But The Age wasn't into forgetting. It ran four, or five, articles, all, as I remember, anti-Chomsky. Not one in support - and the letter columns seemed strangely sanitised. After all, the bulk of people at those meetings would have been Age readers, ABC Friends, and Chomsky fans - a crowd who excrete opinions, and spew out letters to editors like overheated Gatling guns. Some Big Enforcer, inside or outside, must have taken a decision.

I rang Jeannie, and asked "How do you get an article in The Age?" She'd noticed the utter one-sidedness too. "Try Shaun Carney," she said. "He's a good friend of ours, worked as Age trade-union and labour affairs reporter. He'll be a good place to start."

He was; being Acting Editor - the real one being elsewhere. I asked, would they accept an article supporting Chomsky.

No - the series was finished. He suggested, quite politely, that I try the Letters Editor.

Remembering many friends' experiences with their letters - sooner put it in a bottle - I thanked, and dropped the whole idea of putting in one good word, for the balance.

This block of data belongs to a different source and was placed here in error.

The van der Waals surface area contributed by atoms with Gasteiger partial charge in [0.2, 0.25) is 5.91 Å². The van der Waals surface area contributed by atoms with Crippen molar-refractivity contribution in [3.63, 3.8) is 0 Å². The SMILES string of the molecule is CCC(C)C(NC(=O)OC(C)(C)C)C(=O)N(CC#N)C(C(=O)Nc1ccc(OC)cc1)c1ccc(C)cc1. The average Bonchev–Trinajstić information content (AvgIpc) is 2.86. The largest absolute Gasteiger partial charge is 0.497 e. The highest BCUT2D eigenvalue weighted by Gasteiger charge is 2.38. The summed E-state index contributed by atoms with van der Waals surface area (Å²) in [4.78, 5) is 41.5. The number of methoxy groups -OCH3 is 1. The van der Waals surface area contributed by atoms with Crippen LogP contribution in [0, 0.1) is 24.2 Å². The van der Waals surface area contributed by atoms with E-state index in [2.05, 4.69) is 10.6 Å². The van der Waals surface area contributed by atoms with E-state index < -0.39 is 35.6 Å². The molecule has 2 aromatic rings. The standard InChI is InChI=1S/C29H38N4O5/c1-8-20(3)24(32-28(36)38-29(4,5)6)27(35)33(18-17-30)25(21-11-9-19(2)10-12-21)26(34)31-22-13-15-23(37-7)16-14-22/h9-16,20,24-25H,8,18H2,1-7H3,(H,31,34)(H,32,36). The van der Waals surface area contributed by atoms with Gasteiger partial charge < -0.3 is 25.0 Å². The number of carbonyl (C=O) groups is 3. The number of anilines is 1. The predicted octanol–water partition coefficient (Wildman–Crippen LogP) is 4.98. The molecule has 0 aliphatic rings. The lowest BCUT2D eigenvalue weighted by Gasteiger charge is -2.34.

But ... a few days later, another article turned up, castigating Chomsky. It might have been by Rob Manne, who'd always made clear his disagreement with Noam - and fair enough.

But not for The Age.

Maybe there was another article in the pipeline; maybe some big peanut called for another article. Almost certainly Jeannie has forgotten this, and so has Carney. But I haven't.

Even though I know there are lots of pictures, I won't be spraining my ankle en passage to the bookshop to read up on Peter's night-thoughts, or about Peter's friend.

All you need to know about
the wider impact of transgenderism on society.
TRANSGENDER: one shade of grey, 353pp, $39.99